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'Bachelorette' contestant opens up about past suicide attempts

Ben Smith admitted that being "intentional and aggressive" with therapy has helped him recover after his attempts in 2018 and 2019.
/ Source: TODAY

This story discusses suicide. If you or someone you know is at risk of suicide please call the U.S. National Suicide Prevention Lifeline at 800-273-8255, text HOME to 741741 or go to for additional resources.

When Ben Smith went on his first one-on-one date with "Bachelorette" Tayshia Adams, he revealed that he attempted suicide. While he admitted he shared a lot on the date, mental health experts applaud his willingness to talk about his experience with suicide.

“I had two … suicide attempts in 2018 and 2019,” the 30-year-old fan favorite said on the show. “I don’t mean to like throw that on you. It’s a weird thing to do here.”

Ben Smith has been open about his personal struggles throughout this season of "The Bachelorette."Craig Sjodin / ABC

After breaking his back, leaving the Army, being cash strapped and spending years grappling with an eating disorder, Smith felt overwhelmed.

“I was completely lost,” he said. “My life was very dark and I didn’t know how to say that I needed things.”

Smith’s story highlights the realities that many people who experience suicidal thoughts or attempt suicide face: It’s not just one thing that contributes to it, said Kelly Green, a senior research investigator and psychologist with the University of Pennsylvania Perelman School of Medicine’s Center for the Prevention of Suicide.

“Suicide is always complex and it's never the result of just one factor. It's complex across the range of individuals,” she told TODAY. “For any one individual, there could be very separate and different causes within their own life that led to them thinking about suicide.”

While many people associate mental health conditions, such as depression, anxiety or bipolar disorder, with suicide attempts or death by suicide, that’s not always the case.

“Suicide is kind of divorced from mental illness. So, certainly mental illness can go along with suicide. And a lot of people that have suicidal thoughts have mental illness,” she said. “But up to 60% of people who die by suicide had no known mental illness at the time of their death.”

That’s why talking about suicidal thoughts and normalizing them can be so powerful. Dr. Ken Duckworth, the medical director of the National Alliance on Mental Illness (NAMI), believes “sunshine is the best disinfectant” and that Smith’s candor will empower many viewers who have had suicidal thoughts or made attempts, have eating disorders or feel overwhelmed.

“The more you can normalize these common human problems, the better it is for people to feel less ashamed and more likely to reach out, to get help, to get connected and participate in a coping program to deal with this as opposed to hiding and silence and shame,” he told TODAY. “Many of the viewers watching will identify.”

In 2019, 12 million people experienced suicidal thoughts, according to a survey by Substance Abuse and Mental Health Services Administration, Green said. Suicidal thoughts are more common than people realize because often people feel wary about discussing them. Smith admitted that his past reluctance to talk probably harmed him.

“I didn’t want to be here anymore, and for the same reason I don’t like to share, it’s because I didn’t want to burden anybody with my problems,” he said. “And I thought that was the easiest way to just not be around. Luckily, it didn’t work.”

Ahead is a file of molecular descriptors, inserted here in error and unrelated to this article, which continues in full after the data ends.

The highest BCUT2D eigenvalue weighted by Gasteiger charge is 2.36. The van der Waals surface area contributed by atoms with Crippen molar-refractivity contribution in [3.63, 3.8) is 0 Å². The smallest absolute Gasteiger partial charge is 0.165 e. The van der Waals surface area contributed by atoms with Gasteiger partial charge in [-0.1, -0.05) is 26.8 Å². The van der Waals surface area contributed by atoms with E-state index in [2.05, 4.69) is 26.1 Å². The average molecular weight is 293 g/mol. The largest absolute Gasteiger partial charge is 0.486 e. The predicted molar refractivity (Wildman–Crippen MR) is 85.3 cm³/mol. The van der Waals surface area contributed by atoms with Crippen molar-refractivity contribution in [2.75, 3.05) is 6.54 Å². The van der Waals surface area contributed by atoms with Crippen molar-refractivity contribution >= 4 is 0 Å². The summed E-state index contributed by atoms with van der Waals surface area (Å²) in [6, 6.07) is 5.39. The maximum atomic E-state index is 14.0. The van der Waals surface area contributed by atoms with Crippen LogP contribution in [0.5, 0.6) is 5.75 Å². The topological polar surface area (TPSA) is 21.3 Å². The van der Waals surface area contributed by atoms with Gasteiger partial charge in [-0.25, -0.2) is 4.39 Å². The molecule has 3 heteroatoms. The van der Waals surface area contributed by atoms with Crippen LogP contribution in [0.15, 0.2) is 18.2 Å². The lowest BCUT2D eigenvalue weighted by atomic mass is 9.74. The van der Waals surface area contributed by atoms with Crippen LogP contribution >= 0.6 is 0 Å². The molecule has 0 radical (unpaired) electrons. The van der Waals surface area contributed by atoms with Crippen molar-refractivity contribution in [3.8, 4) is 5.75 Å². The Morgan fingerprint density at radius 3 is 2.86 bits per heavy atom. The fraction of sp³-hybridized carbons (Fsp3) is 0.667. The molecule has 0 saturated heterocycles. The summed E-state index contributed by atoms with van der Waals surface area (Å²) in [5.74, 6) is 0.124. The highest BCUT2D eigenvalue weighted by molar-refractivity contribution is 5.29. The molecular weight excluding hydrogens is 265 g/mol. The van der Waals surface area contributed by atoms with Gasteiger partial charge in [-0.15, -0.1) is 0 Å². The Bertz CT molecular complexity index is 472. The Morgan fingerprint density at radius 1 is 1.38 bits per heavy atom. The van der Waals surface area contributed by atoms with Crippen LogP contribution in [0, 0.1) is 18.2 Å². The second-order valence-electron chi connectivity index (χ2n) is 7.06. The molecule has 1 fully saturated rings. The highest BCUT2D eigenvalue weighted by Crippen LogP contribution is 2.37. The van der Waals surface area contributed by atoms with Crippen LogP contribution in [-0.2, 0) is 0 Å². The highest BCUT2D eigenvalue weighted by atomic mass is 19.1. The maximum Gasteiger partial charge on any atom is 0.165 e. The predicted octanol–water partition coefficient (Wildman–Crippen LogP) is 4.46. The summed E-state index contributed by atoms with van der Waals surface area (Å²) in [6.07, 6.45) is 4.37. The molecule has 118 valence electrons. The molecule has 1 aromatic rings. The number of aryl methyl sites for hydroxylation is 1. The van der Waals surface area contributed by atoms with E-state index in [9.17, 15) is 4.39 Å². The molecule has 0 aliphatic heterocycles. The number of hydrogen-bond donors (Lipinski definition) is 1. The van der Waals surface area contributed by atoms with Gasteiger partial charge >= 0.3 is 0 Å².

Green said this is all too common.

“People feel similar to how he felt in this sense, like I can't tell people because I'm going to burden them,” she said. “The more we talk about it, the more we can hopefully empower and help people feel comfortable reaching out and talking about it."

Talking about suicide with a loved one does not increase their likelihood of attempting suicide, the experts stress.

“Ask very matter of factly: Something like, ‘You know, I've noticed that maybe it seems like you've been feeling a little bit down’, or ‘I've noticed that you're really struggling right now. Have you been thinking of suicide?’” Green said. “Really listen rather than trying to kind of force things on the person. It's really important to ask what the person needs and just be a really good listener.”

Hearing about people who survive suicide also remains important. Smith’s experience shows how important having a loved one's support can be for those thinking about suicide or who have attempted it.

“We can't underscore the value of connectedness. He said even though his sister didn't know what was going on in his life, he credits her with really saving his life because she was there for him,” Green said.

Smith also admitted that treatment helped.

“Through being very intentional and aggressive with my therapy, the person that you see before you today, isn’t that person,” he said.

Duckworth said Smith sets a powerful example for others.

“It’s inspiring for people to see someone actively owning their vulnerability and working to improve their coping,” he said.

And, Smith’s experience shows people who attempted suicide recover and live full, happy lives.

“The course can look different for different people,” Green said. “The commonality is helping people to develop lives that they feel are worth living, reducing emotional pain and increasing connectedness.”

Duckworth agrees.

“Mental health treatment is often effective,” he said. “It's important to recognize that this is a moment of tremendous pain when people make this decision and this does not have to be the entire future of your life. This is a good example of that. So, this is a person who is on national TV, enjoying his dating life, owning his vulnerability.”